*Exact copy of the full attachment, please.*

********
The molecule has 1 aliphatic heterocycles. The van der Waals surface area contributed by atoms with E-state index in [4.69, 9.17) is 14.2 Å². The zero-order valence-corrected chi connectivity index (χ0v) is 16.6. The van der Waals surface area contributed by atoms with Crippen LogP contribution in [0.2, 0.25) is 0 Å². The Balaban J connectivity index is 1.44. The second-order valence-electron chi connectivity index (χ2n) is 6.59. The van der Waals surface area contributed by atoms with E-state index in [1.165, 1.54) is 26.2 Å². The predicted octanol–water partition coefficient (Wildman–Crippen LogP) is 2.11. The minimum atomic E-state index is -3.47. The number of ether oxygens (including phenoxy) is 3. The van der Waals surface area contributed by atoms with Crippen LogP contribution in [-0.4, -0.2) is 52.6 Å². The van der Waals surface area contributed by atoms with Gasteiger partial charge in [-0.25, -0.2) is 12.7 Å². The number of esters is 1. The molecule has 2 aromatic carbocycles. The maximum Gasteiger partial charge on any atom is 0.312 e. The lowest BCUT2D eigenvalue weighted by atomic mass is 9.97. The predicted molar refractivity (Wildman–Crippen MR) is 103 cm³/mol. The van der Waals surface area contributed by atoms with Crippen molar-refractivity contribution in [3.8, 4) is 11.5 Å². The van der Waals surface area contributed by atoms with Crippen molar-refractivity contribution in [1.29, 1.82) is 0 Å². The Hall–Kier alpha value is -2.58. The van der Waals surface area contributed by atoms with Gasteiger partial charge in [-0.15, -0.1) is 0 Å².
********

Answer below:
The molecule has 1 aliphatic heterocycles. The van der Waals surface area contributed by atoms with E-state index in [4.69, 9.17) is 14.2 Å². The zero-order valence-corrected chi connectivity index (χ0v) is 16.6. The van der Waals surface area contributed by atoms with Crippen LogP contribution in [0.2, 0.25) is 0 Å². The Balaban J connectivity index is 1.44. The second-order valence-electron chi connectivity index (χ2n) is 6.59. The van der Waals surface area contributed by atoms with E-state index in [1.165, 1.54) is 26.2 Å². The predicted octanol–water partition coefficient (Wildman–Crippen LogP) is 2.11. The minimum atomic E-state index is -3.47. The number of ether oxygens (including phenoxy) is 3. The van der Waals surface area contributed by atoms with Crippen LogP contribution in [-0.4, -0.2) is 52.6 Å². The van der Waals surface area contributed by atoms with Gasteiger partial charge in [-0.25, -0.2) is 12.7 Å². The number of esters is 1. The molecule has 2 aromatic carbocycles. The maximum Gasteiger partial charge on any atom is 0.312 e. The lowest BCUT2D eigenvalue weighted by atomic mass is 9.97. The predicted molar refractivity (Wildman–Crippen MR) is 103 cm³/mol. The van der Waals surface area contributed by atoms with Crippen molar-refractivity contribution in [3.8, 4) is 11.5 Å². The van der Waals surface area contributed by atoms with Crippen molar-refractivity contribution in [1.29, 1.82) is 0 Å². The Hall–Kier alpha value is -2.58. The van der Waals surface area contributed by atoms with Gasteiger partial charge in [-0.15, -0.1) is 0 Å².